- Parents and children form a line facing each other about 5 feet apart, then every second child crosses to the other side to ensure that there is even distribution of parent and child on each side. A long piece of cloth (about 40 meters long and 2 meters wide) is held between the sides - creating a "road" the length of the team and about 3-4 feet off the ground. A giant inflatable ball needs to be passed down to the far end of the road and back again by working as a team to raise and lower the "road" like a caterpillar. The other team is working nearby to accomplish the same in a race format. The real fun, however, starts with the second round where the ball reaches the end of the high road and then has to pass underneath on the way back through a raised tunnel of cloth, arms, and hysterically kicking legs. Parents and children both need to work in unison to kick the ball through the tunnel to the end. Inevitably, one overly zealous child would break free from his or her parents' arms and attack the ball with a great ferocity - beating the hell out of it and stopping it dead in its tracks with a flurry of punches and kicks while neighbouring parents looked on in consternation. Fun for the kid, bad for the team, and entertaining as all heck for bystanders like me.


3) Joust!

- Seemingly inspired by the 1982 video game with the same name, this game involved wee tots astride their parental steeds. Wearing "tails" in the form of mini pool noodles, the tots have to roam about the field and attempt to steel the tails from other tots while defending their own. Because Jun-hyeok's dad was tired from the previous event, I was lucky enough to act as ostrich for my nephew for this one. As I was approximately a foot taller than most of the dads on the field, we had a distinct advantage. We survived our tourney unscathed and made-off with a tail from the opposing team. Nice work, Jun-hyeok! We high-fived a few times that day, and while he thinks nothing of having a way-gook saram (foreigner) as an uncle, to his on-looking friends, I may as well have been a pet dinosaur. Apparently, before he went to bed that night, Jun-hyeok told his mom that his friends were sad because they didn't have a tall uncle Dave to ride in the game. Finally, my height is good for something in this country other than smashing into the top of inter-car subway doors.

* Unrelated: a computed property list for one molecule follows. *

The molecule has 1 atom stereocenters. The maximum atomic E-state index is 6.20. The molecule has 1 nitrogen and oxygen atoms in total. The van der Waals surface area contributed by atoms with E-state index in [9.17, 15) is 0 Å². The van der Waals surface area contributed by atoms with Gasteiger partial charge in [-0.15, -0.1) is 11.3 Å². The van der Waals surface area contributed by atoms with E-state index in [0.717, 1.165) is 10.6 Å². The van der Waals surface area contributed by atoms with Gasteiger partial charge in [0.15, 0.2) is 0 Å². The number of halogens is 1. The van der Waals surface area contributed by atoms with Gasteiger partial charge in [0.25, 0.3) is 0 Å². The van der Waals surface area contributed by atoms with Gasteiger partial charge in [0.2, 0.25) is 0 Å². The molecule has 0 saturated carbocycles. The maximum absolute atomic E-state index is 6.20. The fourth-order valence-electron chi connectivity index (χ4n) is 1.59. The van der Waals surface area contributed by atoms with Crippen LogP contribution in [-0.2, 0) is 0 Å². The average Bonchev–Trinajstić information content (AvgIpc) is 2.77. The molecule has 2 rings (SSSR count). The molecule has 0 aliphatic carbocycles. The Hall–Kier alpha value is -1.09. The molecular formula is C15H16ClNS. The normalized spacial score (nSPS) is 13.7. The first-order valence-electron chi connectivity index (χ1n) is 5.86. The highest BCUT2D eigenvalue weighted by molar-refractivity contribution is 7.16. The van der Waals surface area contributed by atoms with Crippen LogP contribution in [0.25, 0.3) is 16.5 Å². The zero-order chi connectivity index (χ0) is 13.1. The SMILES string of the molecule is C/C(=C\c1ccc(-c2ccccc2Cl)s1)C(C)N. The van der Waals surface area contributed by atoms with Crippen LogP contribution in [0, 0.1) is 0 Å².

A box from afar

The rabbit opened her birthday box from Sandy last night. She is currently wearing her arm-warmers, eating Annie's rabbit crackers, and eying the rabbit "Peeps" with great curiosity. Last night, as requested, she scared me with the Halloween decorations from my nephews. I had a hard time getting to sleep after that. We plan on using the rabbit wine-stoppers as soon as possible. Where on earth did you find those? Thank you, Taylor family, for the lovely gifts. It's getting steadily colder here, and we are making a cozy Sunday of it. A clean and organized house, a delicious dinner being prepared, and a movie in waiting. We decided to wait a bit more for the new James Bond across the street and will instead stay in with the 2006 Stephen Frears masterpiece, The Queen. Still keeping things decidedly British. The perfect night for a little Helen Mirren. Missing you lots.

Friday, November 2, 2012

The Perfect Pour

Not as a practiced rule, but as a point of preference, I avoid Itaewon. However, I do have an Itaewon friend, so I make an exception from time to time. Johnny can recognize a perfect pour and he plays an honest game of darts, so when one is with Johhny, Itaewon becomes a tolerable place. Besides, Johnny and co. aim to soon open an eating establishment in the area and I will be a proud patron. So, there's that. The brew in Johnny's hand is the 7Brau. It's a bit of a Hoegaarden knock-off, but as Korean brews go, it's a step at least out of the ordinary and decidedly above the usual choices of Hite, Cass, or Max. That, and it's only 5000 won per pint - that's the same as Korean-brewed Budweiser. That's not bad. Read more about it here.

I'd buy THAT for a dollar!